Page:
Wednesday, July 23, 2003
The Supreme Court and the Uniform Civil Code
The SC has again regretted the fact that the Government of India has not evolved a Uniform Civil Code for all Indians. Many people seem puzzled as to why the SC did not just order the government to evolve a UCC. In fact, for a fleeting moment, I thought the Courts could just usurp the power of the executive and legislature and come up with broad, binding orders creating such a uniform law. It would be possible if the SC were considered a part of the State machinery. The courts in India are NOT included in the definition of the State. So, they cannot usurp the power and enforce the UCC.
They cannot even order the govt to enforce UCC. Article 44 comes under the Directive Principles of State Policy. These are advices that the framers of the constitution placed on record for all govts to come... So, UCC is not a fundamental right of the citizen. Directive Principles are not enforceable. The constitution itself states so clearly:
" The provisions contained in this Part shall not be enforced by any court, but the principles therein laid down are nevertheless fundamental in the governance of the country and it shall be the duty of the State to apply these principles in making laws."
In fact, the SC has only regretted, and not ordered the govt only because of this fact.
To make the point of unenforceability clearer, let me give u an example. Article 45 states that:
" The State shall endeavor to provide, within a period of ten years from the commencement of this Constitution, for free and compulsory education for all children until they complete the age of fourteen years."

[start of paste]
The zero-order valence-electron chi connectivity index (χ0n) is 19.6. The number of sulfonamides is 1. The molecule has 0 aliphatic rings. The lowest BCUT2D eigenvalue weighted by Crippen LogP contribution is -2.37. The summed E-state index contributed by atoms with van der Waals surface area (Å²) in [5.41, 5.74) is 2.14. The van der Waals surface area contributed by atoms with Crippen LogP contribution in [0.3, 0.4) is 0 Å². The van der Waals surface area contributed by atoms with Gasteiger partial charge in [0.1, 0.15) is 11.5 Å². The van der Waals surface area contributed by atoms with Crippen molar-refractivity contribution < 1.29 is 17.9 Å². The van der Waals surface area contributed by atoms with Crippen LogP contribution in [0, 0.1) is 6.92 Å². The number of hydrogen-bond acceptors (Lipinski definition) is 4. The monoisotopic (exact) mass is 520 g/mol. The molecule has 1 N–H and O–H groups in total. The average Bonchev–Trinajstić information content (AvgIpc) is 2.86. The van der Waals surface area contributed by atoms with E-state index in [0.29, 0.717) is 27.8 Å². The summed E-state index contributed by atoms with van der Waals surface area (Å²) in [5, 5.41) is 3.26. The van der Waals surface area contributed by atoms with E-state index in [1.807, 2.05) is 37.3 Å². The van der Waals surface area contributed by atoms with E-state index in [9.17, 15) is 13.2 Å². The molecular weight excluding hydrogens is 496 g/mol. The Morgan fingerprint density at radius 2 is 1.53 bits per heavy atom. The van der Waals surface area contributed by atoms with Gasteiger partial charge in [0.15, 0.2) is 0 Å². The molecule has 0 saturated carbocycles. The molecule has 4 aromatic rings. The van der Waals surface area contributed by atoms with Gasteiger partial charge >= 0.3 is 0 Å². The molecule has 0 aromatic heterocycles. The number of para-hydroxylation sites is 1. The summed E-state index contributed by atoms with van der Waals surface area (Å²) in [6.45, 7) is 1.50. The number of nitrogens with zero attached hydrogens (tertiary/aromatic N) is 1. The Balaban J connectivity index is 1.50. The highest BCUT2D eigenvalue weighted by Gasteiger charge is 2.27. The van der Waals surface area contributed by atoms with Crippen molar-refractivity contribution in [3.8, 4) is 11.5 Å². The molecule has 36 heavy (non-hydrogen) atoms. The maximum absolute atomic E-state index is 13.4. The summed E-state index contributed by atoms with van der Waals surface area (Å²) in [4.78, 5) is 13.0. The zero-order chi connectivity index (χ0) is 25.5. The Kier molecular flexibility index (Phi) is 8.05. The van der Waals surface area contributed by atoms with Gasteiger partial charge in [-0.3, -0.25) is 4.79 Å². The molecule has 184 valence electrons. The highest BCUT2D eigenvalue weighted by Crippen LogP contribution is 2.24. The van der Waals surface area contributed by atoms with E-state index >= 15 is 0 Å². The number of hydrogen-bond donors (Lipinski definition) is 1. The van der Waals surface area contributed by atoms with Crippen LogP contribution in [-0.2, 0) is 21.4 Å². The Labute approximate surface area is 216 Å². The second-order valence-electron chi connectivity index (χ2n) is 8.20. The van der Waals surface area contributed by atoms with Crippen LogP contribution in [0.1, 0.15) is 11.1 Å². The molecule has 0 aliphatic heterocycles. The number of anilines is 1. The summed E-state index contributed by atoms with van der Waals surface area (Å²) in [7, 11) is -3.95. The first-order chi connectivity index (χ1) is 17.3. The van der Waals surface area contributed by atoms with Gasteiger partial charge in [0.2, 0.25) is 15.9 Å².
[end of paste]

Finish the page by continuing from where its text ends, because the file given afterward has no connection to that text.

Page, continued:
Forget 1960, to this day, this has not been achieved. This does not mean that the Government has acted unconstitutionally.
Some DPSPs are completely absurd even... Article 51 is a case in point:
The State shall endeavour to -
(a) promote international peace and security;
(b) maintain just and honourable relations between nations;
(c) foster respect for international law and treaty obligations in the dealings of organised people with one another; and
(d) encourage settlement of international disputes by arbitration.
It is possible to argue that Article 51(d) means that we *should* seek UN intervention in Kashmir dispute!
The fundamental problem is the idea of a benevolent state that the framers of the Indian constitution held. While the founding fathers of US like Thomas Paine held the concept of state in utter contempt, ours did not.
Sample this from Thomas Paine:
"Society in every state is a blessing, but government, even in its best stage, is but a necessary evil; in its worst state an intolerable one."
This kind of contempt led them to never trust the Governments of the future to do anything. They never trusted them to follow thru on any of their advice. They, in fact, as much as possible, took power away from the government. Hence their focus on individual liberty.
Indians did not hold such a contempt. They were so trusty of the Government, they even allowed the Governments to enjoy the full power of that very penal code which the British had used to run an imperial state. They believed that if the nature of the rulers determined the consequences of the laws - a fundamentally wrong assumption according to Paine and others.
Had the libertarians written the Indian constitution, even if they had reluctantly allowed a non-UCC in the first place, they would have made Art 44 it like this:
"All citizens shall enjoy a Uniform Civil Code from the commencement of the tenth year from the acceptance of this constitution. The Parliament shall have the power to enforce this article by appropriate legislation. This article shall not be amended."
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